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Fired Wal-mart exec questions ceo's ethics

Published May 26, 2007



Fired Wal-Mart marketing executive Julie Roehm claimed in a court filing that chief executive Lee Scott misused the company's ethics policy, and accepted trips and received preferential prices on yachts and jewelry from Irwin Jacobs, a vendor to the retailer. In the documents filed Thursday in the U.S. District Court in Detroit, Roehm - who is challenging Wal-Mart's charges of improprieties - also attacked other senior executives for accepting trips, concert tickets and other gifts from vendors. Roehm's suit contends that Scott and his wife used private airplanes provided by Jacobs to travel to Longboat Key and Las Vegas. Wal-Mart dismissed Roehm's claims.


Best Buy is sued over higher prices

Electronics giant Best Buy Co. is being sued by the Connecticut attorney general after consumers complained they'd been quoted higher prices in stores for merchandise advertised at lower prices online. The lawsuit alleges that since 2005, the company's stores have pledged to match any lower online price, including from its own Internet site. But customers tapping into in-store kiosks to check prices were misled by salespeople into believing they were tapping into the retailer's online Web site when they were actually connected to an internal company site, the suit contends. "We intend to vigorously defend ourselves, " Best Buy spokeswoman Susan Busch said.


Nasdaq buying Nordic exchange

Nasdaq Stock Market Inc., which lost its battle to cross the Atlantic with a failed bid for the London Stock Exchange, agreed Friday to buy Nordic stock exchange operator OMX AB for $3.67-billion. The acquisition is a breakthrough for the Nasdaq, which still owns almost 30 percent of the London exchange and could use the purchase of OMX to persuade LSE shareholders to agree to a deal creating a giant European exchange.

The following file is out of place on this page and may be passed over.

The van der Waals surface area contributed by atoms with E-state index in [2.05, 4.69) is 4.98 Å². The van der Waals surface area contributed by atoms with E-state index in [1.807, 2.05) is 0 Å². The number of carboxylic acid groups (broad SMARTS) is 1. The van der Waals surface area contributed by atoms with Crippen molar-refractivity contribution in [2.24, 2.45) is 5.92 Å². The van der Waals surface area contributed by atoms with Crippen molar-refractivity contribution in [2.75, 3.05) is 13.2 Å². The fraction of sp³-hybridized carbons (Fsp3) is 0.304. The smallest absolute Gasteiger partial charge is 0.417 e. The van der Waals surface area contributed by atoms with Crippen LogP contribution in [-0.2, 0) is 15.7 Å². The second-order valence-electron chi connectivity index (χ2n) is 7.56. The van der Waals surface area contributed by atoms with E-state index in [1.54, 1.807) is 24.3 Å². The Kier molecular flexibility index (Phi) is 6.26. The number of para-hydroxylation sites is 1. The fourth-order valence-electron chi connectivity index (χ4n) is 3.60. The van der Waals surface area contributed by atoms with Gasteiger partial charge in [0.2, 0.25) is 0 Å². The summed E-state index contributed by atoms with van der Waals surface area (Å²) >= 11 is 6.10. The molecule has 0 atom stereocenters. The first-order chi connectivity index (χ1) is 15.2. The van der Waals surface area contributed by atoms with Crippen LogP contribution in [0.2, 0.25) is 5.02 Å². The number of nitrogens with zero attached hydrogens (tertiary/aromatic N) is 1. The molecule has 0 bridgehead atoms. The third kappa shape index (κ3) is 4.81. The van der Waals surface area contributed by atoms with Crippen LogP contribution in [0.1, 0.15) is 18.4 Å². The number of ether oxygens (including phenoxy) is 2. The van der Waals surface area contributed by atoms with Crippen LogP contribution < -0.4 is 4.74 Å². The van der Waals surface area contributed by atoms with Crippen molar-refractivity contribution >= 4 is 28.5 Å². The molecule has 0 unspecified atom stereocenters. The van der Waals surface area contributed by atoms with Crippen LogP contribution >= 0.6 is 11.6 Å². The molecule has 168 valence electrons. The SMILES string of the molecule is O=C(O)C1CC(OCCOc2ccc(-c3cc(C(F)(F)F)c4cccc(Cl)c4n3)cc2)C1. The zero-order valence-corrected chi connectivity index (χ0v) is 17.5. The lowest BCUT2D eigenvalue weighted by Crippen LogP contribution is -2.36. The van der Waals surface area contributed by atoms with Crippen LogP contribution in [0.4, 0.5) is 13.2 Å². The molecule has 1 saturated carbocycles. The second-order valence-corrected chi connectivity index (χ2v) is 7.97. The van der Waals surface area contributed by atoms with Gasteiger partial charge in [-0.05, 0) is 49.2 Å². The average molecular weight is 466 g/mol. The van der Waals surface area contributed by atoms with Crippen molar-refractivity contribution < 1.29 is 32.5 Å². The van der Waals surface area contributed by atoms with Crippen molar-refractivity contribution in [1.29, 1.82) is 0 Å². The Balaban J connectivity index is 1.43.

Pilots now backing quit-at-65 standard

U.S. airline pilots' largest union now supports lifting their retirement age to 65, ending almost three decades of opposition and boosting prospects for quicker government action to change the current quit-at-60 rule. Friday's shift by the 60, 000-member Air Line Pilots Association "absolutely" will speed passage of legislation in Congress to implement an age-65 standard, said Paul Emens, a Southwest Airlines Co. pilot seeking the age change. The biggest victors in the vote by the union's executive board are Southwest and JetBlue Airways Corp., which pushed for a higher retirement age more aggressively than rivals.


Banks to decide on ABN Amro bid

A consortium of banks led by Royal Bank of Scotland PLC will decide by Tuesday whether it will make an official bid for the Netherlands' ABN Amro, it said Friday. The banks had said they would decide by Sunday whether they would pursue a hostile bid to beat Barclays PLC's friendly all-share offer worth around 61.9-billion euros ($83.3-billion).

[Last modified May 25, 2007, 21:25:35]

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